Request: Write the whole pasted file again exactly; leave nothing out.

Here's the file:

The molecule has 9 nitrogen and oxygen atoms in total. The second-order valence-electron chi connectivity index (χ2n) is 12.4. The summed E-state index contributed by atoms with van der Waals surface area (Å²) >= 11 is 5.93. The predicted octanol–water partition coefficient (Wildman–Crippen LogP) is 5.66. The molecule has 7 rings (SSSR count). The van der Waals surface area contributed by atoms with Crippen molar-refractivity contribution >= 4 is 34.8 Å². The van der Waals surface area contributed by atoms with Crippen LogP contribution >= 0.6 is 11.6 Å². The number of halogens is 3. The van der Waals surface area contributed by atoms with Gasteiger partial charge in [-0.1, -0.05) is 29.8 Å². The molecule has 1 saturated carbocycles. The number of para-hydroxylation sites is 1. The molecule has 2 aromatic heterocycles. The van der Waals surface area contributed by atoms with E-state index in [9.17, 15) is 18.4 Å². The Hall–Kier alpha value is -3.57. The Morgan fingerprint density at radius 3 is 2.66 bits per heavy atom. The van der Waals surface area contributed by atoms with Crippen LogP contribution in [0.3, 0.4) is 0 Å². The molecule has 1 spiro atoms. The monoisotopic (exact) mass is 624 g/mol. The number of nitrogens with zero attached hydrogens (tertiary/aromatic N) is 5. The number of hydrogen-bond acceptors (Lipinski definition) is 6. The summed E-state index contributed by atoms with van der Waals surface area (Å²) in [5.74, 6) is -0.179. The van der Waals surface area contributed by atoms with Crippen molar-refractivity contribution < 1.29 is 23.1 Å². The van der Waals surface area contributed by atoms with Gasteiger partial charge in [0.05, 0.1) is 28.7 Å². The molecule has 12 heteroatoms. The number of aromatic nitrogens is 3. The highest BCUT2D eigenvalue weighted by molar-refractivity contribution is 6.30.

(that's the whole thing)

The molecule has 9 nitrogen and oxygen atoms in total. The second-order valence-electron chi connectivity index (χ2n) is 12.4. The summed E-state index contributed by atoms with van der Waals surface area (Å²) >= 11 is 5.93. The predicted octanol–water partition coefficient (Wildman–Crippen LogP) is 5.66. The molecule has 7 rings (SSSR count). The van der Waals surface area contributed by atoms with Crippen molar-refractivity contribution >= 4 is 34.8 Å². The van der Waals surface area contributed by atoms with Crippen LogP contribution >= 0.6 is 11.6 Å². The number of halogens is 3. The van der Waals surface area contributed by atoms with Gasteiger partial charge in [-0.1, -0.05) is 29.8 Å². The molecule has 1 saturated carbocycles. The number of para-hydroxylation sites is 1. The molecule has 2 aromatic heterocycles. The van der Waals surface area contributed by atoms with E-state index in [9.17, 15) is 18.4 Å². The Hall–Kier alpha value is -3.57. The Morgan fingerprint density at radius 3 is 2.66 bits per heavy atom. The van der Waals surface area contributed by atoms with Crippen LogP contribution in [0.3, 0.4) is 0 Å². The molecule has 1 spiro atoms. The monoisotopic (exact) mass is 624 g/mol. The number of nitrogens with zero attached hydrogens (tertiary/aromatic N) is 5. The number of hydrogen-bond acceptors (Lipinski definition) is 6. The summed E-state index contributed by atoms with van der Waals surface area (Å²) in [5.74, 6) is -0.179. The van der Waals surface area contributed by atoms with Crippen molar-refractivity contribution < 1.29 is 23.1 Å². The van der Waals surface area contributed by atoms with Gasteiger partial charge in [0.05, 0.1) is 28.7 Å². The molecule has 12 heteroatoms. The number of aromatic nitrogens is 3. The highest BCUT2D eigenvalue weighted by molar-refractivity contribution is 6.30.